Democracy and Standard of Living

Democracy is good for improving the standards of living in South Asia! Does this proposition sound plausible?

      Democracy is a form of government characterised by sovereignty of all people, where each person, whether rich or poor, has one vote to determine who governs.[1] This definition implies that the government, in order to remain in power, will listen to the voices of the majority and address their specific needs and wants. How is it then that a largely democratic South Asia is home to half the world’s poor?[2] This essay will argue that democracy is good for improving the standards of living in South Asia. I will focus on the three largest countries in South Asia, namely India, Pakistan and Bangladesh. The essay will aim to prove that such widespread poverty and low standard of living is not a result of democracy but rather of poor policies, military interference and a lack of competent political leaders.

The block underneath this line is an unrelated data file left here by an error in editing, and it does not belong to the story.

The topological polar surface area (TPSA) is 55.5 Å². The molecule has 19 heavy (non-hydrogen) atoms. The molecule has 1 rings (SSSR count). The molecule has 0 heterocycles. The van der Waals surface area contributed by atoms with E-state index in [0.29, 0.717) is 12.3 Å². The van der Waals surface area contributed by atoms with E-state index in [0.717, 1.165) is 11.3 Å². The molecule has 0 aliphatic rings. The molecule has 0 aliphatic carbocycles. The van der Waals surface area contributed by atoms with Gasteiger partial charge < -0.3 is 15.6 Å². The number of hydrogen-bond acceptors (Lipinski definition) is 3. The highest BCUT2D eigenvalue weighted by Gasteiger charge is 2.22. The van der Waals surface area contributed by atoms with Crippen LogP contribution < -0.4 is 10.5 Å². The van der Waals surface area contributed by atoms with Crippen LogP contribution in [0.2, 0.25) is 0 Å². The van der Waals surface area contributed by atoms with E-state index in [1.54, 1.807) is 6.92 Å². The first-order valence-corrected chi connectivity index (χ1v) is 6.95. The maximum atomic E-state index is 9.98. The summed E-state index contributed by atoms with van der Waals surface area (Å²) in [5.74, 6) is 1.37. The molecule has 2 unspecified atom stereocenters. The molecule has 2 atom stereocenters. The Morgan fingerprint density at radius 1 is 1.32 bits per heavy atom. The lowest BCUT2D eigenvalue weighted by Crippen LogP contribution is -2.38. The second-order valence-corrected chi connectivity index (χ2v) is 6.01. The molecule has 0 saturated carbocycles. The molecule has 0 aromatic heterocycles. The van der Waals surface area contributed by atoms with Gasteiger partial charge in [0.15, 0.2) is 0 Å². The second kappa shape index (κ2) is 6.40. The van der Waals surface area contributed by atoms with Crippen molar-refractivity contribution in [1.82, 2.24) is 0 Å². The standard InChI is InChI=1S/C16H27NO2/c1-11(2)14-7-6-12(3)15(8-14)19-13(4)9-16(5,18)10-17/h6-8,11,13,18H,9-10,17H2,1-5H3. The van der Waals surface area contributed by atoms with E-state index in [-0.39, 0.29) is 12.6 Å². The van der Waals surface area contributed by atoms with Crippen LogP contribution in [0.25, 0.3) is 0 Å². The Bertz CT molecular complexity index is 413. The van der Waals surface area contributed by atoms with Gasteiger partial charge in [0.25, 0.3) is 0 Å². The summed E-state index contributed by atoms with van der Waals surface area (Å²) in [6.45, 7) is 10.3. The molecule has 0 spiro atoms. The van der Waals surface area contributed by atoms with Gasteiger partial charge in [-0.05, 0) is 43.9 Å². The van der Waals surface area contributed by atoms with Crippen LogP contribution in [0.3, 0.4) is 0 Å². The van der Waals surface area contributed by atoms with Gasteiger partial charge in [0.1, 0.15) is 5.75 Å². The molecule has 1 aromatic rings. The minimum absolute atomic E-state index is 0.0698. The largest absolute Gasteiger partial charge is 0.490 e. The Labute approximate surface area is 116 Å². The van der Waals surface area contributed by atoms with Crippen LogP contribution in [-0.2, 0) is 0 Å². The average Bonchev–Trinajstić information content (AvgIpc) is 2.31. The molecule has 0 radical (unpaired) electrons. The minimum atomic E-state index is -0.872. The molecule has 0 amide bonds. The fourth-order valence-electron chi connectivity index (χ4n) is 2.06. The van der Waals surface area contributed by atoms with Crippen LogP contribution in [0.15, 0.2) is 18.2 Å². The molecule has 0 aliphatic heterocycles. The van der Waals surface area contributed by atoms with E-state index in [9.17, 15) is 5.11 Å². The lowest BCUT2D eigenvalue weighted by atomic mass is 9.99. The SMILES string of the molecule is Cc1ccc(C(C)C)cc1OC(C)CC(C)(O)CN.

It is necessary to first evaluate different indicators by which to measure the standard of living in country. One common indicator used is real gross domestic product (GDP) per capita. The United Nations Development Programme (UNDP) uses this in its calculation of the Human Development Index (HDI).[3] This measures the annual economic output of a country per person, adjusted for inflation. However, this indicator does not take into account income inequality. In India, for example, the richest 10% in terms of income are responsible for over 30% of total income.[4] This would result in an inflated figure for the Indian majority. In measuring the standard of living, a more accurate indicator would be the child mortality rate. This is a measure of the number of deaths before the age of five per 1,000 children. Factors associated with this number include access to clean water, food and basic healthcare. Education levels are also implicitly related to child mortality rate as mothers, when equipped with information on how to improve living conditions, can...